How's That Again? CutCue Aims to Tell Advertisers If Their Commercials Send the Wrong Message Overseas

 That whole world-wideness of the Internet seems to be the inspiration for a start-up, CutCue, a service that endeavors to tell online advertisers how their videos are being perceived by different cultures. You can test it right now for free—in fact, CutCue wishes you would.

For example, colors, numbers, and just the way we relate to each other in this country don’t always jibe with how people someplace else do.

Mark Lederhos is doing some marketing, and well, talking to people like me, in this country. CutCue is based in Singapore but like the commercials they intend to measure, they see the whole world as its stage and the US is the market they are basically trying to impress.

Lederhos says they have 150 agencies that are using CutCue, in beta versions. For an advertising agency, one of CutCue’s benefits is that the agency can edit the content display and brand it with its own logo. That probably makes a difference in any culture.



CutCue markets itself for the whole wide world. Hundreds of brands make commercials they hope play well in many different places. Some of them obviously work better than other.

In fact, though, its better application might be more valuable in the multi-cultural United States, where the obvious growth of Hispanic and Asian populations beg some interpretation.    

And there are plenty of cultural misunderstandings out there.. I think everybody from Steve Allen to Jay Leno has gotten big laughs pointing out some corporate name or phrase has disastrous translation problems. The Huffington Post collected some of these recently. The Ford Pinto struck out in Brazil, where Pinto is slang for male genitals. An Iranian detergent company wouldn’t get far in this country with Barf flakes. In China, Kentucky Fried Chicken’s familiar slogan boils down to “Eat Your Fingers Off.”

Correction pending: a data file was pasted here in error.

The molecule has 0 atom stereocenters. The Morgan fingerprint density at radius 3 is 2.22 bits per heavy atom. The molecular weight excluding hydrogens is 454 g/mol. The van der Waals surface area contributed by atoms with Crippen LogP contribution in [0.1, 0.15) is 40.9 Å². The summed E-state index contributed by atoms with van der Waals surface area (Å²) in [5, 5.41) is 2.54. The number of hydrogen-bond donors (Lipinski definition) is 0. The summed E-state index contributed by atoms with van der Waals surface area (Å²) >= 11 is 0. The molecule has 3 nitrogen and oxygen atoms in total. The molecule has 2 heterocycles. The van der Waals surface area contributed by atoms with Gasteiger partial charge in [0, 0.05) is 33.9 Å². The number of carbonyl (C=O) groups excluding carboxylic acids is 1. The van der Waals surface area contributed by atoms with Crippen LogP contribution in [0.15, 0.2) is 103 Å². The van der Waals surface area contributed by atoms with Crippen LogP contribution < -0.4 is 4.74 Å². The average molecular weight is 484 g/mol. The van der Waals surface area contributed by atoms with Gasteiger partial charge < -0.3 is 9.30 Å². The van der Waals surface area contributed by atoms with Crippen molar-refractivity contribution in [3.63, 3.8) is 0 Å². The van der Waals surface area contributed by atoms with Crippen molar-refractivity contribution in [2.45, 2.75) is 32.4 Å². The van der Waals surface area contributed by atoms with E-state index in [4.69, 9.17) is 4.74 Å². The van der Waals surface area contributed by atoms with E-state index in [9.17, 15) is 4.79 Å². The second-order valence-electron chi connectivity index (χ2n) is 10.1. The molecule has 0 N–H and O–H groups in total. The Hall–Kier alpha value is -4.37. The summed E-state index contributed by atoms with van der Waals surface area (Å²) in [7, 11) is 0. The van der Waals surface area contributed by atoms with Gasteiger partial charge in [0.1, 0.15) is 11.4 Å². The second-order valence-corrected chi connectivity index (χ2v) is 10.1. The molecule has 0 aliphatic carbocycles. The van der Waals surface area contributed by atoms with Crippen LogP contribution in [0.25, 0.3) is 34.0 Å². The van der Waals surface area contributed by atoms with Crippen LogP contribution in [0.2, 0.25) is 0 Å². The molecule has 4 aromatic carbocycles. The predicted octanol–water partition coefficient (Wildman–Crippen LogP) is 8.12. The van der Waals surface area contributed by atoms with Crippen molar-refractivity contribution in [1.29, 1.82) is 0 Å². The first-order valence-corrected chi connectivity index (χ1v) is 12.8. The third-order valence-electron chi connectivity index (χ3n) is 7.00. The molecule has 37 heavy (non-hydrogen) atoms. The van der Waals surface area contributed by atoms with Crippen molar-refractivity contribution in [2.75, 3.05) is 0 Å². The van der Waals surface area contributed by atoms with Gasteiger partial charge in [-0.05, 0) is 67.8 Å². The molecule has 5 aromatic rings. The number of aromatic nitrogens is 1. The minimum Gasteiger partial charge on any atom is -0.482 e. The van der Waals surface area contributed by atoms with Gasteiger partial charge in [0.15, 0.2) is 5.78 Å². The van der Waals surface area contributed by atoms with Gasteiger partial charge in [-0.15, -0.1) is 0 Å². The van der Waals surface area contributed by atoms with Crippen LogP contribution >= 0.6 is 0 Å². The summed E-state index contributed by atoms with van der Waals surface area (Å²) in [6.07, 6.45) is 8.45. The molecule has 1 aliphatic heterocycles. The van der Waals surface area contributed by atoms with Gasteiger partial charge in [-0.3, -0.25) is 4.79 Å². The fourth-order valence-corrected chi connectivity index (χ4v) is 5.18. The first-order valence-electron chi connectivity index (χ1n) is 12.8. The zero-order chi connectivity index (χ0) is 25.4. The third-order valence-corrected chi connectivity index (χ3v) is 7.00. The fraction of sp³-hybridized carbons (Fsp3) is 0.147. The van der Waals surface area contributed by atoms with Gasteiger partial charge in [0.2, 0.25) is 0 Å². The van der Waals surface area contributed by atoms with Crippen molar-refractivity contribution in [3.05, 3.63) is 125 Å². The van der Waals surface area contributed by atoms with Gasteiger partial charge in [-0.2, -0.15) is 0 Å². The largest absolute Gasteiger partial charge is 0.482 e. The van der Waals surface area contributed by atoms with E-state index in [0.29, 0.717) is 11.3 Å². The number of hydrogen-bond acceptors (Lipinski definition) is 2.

Back in the more animal-oriented days of the Discovery Channel, it didn’t use some breeds because its worldwide audience could take offense.

And, for example, Chinese culture supposedly sees the number 8 as extremely lucky.

Maybe that matters to you.

Lederhos uses another example. “In Thailand, orange is a color of royalty. So if they see a commercial with a chain gang of prisoners wearing orange jumpsuits, they could be offended.”

The CutCue sample showed a sexy commercial for Dior Homme (with Led Zeppelin’s “Whole Lotta Love” accompanying the video) and measured it against Indian norms. Only 20% in India found the commercial “comfortable,” (based, Lederhos says, on a panel that CutCue has in various countries, not statistical data.)

Pretty clearly, it’s not a commercial made-for-India. (Or, probably, Indiana. It’s pretty sexy. I want that cologne.)    

The sample gives a broad sense of Indian cultural norms. In this case, for example, how masculine they are, probably based on some characteristics you’d easily understand, others, maybe not.

It tested other things, like how Indians match up to Americans in terms of dealing with “uncertainty” in life:

“India has a medium, low preference for avoiding Uncertainty,” the report says. “In India there is acceptance of imperfection; nothing has to be perfect nor has to go exactly as planned. India is traditionally a patient country where tolerance for the unexpected is high and even welcomed as a break from monotony.”

An interesting project. CutCue has a foreign angel who’s invested in it; a second round of financing in this country might be in the offing. Money, you know, speaks a lot of languages.

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